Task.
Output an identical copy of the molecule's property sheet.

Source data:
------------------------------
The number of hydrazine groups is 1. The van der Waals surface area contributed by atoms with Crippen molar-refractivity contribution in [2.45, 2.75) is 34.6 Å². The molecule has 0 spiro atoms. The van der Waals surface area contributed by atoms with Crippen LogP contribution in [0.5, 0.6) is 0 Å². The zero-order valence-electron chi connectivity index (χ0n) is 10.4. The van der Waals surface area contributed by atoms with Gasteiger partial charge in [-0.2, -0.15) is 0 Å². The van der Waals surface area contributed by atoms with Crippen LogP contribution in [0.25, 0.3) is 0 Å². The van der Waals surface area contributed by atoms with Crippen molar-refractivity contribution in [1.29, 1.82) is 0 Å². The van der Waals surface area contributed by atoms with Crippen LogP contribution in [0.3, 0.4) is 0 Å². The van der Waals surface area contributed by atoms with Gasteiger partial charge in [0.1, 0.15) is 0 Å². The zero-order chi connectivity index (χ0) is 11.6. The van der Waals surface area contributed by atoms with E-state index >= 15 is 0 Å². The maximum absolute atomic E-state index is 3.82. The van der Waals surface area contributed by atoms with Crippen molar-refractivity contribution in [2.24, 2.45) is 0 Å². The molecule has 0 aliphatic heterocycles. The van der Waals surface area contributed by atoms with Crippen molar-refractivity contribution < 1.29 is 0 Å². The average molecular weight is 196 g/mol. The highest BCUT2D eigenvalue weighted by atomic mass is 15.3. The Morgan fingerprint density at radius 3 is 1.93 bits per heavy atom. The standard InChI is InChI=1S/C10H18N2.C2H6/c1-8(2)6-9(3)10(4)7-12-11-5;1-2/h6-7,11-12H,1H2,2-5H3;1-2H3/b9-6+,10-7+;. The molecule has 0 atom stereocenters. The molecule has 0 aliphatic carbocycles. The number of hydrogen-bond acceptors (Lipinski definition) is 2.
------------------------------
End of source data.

The number of hydrazine groups is 1. The van der Waals surface area contributed by atoms with Crippen molar-refractivity contribution in [2.45, 2.75) is 34.6 Å². The molecule has 0 spiro atoms. The van der Waals surface area contributed by atoms with Crippen LogP contribution in [0.5, 0.6) is 0 Å². The zero-order valence-electron chi connectivity index (χ0n) is 10.4. The van der Waals surface area contributed by atoms with Gasteiger partial charge in [-0.2, -0.15) is 0 Å². The van der Waals surface area contributed by atoms with Crippen LogP contribution in [0.25, 0.3) is 0 Å². The van der Waals surface area contributed by atoms with Crippen molar-refractivity contribution in [1.29, 1.82) is 0 Å². The van der Waals surface area contributed by atoms with Crippen LogP contribution in [0.3, 0.4) is 0 Å². The van der Waals surface area contributed by atoms with Gasteiger partial charge in [0.1, 0.15) is 0 Å². The zero-order chi connectivity index (χ0) is 11.6. The van der Waals surface area contributed by atoms with E-state index >= 15 is 0 Å². The maximum absolute atomic E-state index is 3.82. The van der Waals surface area contributed by atoms with Crippen molar-refractivity contribution in [2.24, 2.45) is 0 Å². The molecule has 0 aliphatic heterocycles. The van der Waals surface area contributed by atoms with Crippen molar-refractivity contribution < 1.29 is 0 Å². The average molecular weight is 196 g/mol. The highest BCUT2D eigenvalue weighted by atomic mass is 15.3. The Morgan fingerprint density at radius 3 is 1.93 bits per heavy atom. The standard InChI is InChI=1S/C10H18N2.C2H6/c1-8(2)6-9(3)10(4)7-12-11-5;1-2/h6-7,11-12H,1H2,2-5H3;1-2H3/b9-6+,10-7+;. The molecule has 0 atom stereocenters. The molecule has 0 aliphatic carbocycles. The number of hydrogen-bond acceptors (Lipinski definition) is 2.